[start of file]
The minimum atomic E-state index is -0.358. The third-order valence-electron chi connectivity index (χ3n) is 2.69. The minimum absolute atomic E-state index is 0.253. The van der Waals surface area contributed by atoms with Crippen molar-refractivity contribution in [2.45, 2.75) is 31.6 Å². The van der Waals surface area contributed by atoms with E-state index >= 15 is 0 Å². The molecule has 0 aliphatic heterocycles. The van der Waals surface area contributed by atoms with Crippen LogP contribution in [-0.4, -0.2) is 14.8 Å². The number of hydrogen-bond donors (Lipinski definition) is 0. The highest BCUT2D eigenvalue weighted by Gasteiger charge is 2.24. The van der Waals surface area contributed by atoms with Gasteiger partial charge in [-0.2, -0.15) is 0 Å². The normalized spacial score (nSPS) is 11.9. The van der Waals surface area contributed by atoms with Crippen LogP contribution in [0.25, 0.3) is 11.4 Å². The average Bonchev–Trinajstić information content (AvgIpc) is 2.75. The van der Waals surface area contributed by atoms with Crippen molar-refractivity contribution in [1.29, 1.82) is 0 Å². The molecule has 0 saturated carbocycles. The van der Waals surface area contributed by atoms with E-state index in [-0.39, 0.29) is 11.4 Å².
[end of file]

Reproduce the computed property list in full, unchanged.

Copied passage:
The minimum atomic E-state index is -0.358. The third-order valence-electron chi connectivity index (χ3n) is 2.69. The minimum absolute atomic E-state index is 0.253. The van der Waals surface area contributed by atoms with Crippen molar-refractivity contribution in [2.45, 2.75) is 31.6 Å². The van der Waals surface area contributed by atoms with E-state index >= 15 is 0 Å². The molecule has 0 aliphatic heterocycles. The van der Waals surface area contributed by atoms with Crippen LogP contribution in [-0.4, -0.2) is 14.8 Å². The number of hydrogen-bond donors (Lipinski definition) is 0. The highest BCUT2D eigenvalue weighted by Gasteiger charge is 2.24. The van der Waals surface area contributed by atoms with Gasteiger partial charge in [-0.2, -0.15) is 0 Å². The normalized spacial score (nSPS) is 11.9. The van der Waals surface area contributed by atoms with Crippen LogP contribution in [0.25, 0.3) is 11.4 Å². The average Bonchev–Trinajstić information content (AvgIpc) is 2.75. The van der Waals surface area contributed by atoms with Crippen molar-refractivity contribution in [1.29, 1.82) is 0 Å². The molecule has 0 saturated carbocycles. The van der Waals surface area contributed by atoms with E-state index in [-0.39, 0.29) is 11.4 Å².